The discovery opens up the possibility of memories being blocked or altered using the beta-blocker propranolol, which is already being used to treat migraines, anxiety and heart conditions.
Scientists in New York have had some success with the beta-blocker in 2004 when they were teaching lab rats how to forget a learned trauma.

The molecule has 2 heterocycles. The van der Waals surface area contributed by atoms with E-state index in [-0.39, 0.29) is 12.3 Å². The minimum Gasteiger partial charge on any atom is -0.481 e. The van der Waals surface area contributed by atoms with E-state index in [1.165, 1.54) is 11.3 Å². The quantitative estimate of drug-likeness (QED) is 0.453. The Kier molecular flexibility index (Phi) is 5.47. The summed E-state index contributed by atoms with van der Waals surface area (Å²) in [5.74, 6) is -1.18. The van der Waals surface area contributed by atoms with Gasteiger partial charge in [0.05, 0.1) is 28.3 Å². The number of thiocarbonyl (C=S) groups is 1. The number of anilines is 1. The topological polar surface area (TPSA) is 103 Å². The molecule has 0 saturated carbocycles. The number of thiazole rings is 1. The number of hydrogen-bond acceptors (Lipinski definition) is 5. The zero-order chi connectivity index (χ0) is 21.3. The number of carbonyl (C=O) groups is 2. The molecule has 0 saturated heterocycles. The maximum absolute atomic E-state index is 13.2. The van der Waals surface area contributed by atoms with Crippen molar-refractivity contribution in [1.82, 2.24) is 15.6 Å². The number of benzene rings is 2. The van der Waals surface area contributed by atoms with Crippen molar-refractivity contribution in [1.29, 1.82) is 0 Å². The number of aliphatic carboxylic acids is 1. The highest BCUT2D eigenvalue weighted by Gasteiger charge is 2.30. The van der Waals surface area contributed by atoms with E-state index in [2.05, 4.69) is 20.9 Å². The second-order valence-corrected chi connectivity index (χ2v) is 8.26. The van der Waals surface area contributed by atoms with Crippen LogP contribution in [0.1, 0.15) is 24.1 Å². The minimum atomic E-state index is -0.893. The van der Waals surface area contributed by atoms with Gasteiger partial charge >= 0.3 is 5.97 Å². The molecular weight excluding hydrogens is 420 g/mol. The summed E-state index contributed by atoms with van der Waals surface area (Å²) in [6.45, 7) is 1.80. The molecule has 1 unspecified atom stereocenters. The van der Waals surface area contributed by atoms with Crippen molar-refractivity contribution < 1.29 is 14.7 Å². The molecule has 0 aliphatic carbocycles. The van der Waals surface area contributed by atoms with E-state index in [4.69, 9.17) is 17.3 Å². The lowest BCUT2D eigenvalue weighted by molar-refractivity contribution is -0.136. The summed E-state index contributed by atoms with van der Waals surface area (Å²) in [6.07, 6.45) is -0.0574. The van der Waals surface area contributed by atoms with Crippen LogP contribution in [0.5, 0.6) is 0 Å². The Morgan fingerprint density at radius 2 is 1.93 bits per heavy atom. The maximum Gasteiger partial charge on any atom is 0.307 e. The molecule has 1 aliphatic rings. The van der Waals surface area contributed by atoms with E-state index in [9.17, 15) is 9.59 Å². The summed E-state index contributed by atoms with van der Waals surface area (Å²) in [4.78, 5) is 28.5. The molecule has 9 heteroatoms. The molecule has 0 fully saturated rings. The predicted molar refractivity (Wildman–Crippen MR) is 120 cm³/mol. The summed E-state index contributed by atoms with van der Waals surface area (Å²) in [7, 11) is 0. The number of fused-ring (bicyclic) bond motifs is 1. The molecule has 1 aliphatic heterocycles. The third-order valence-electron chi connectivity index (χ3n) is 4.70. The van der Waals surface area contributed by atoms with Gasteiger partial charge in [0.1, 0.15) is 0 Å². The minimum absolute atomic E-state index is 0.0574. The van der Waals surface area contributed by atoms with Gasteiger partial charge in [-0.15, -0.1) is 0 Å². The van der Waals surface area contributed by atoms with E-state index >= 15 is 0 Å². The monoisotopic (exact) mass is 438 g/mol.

However, the results have been difficult to reproduce.
Lead researcher Amy Milton and her team have now found if the shank protein is degraded, memories may become modifiable.
But if the protein is present, then chances are the memories are not degradable, which could explain why the propranolol did not work.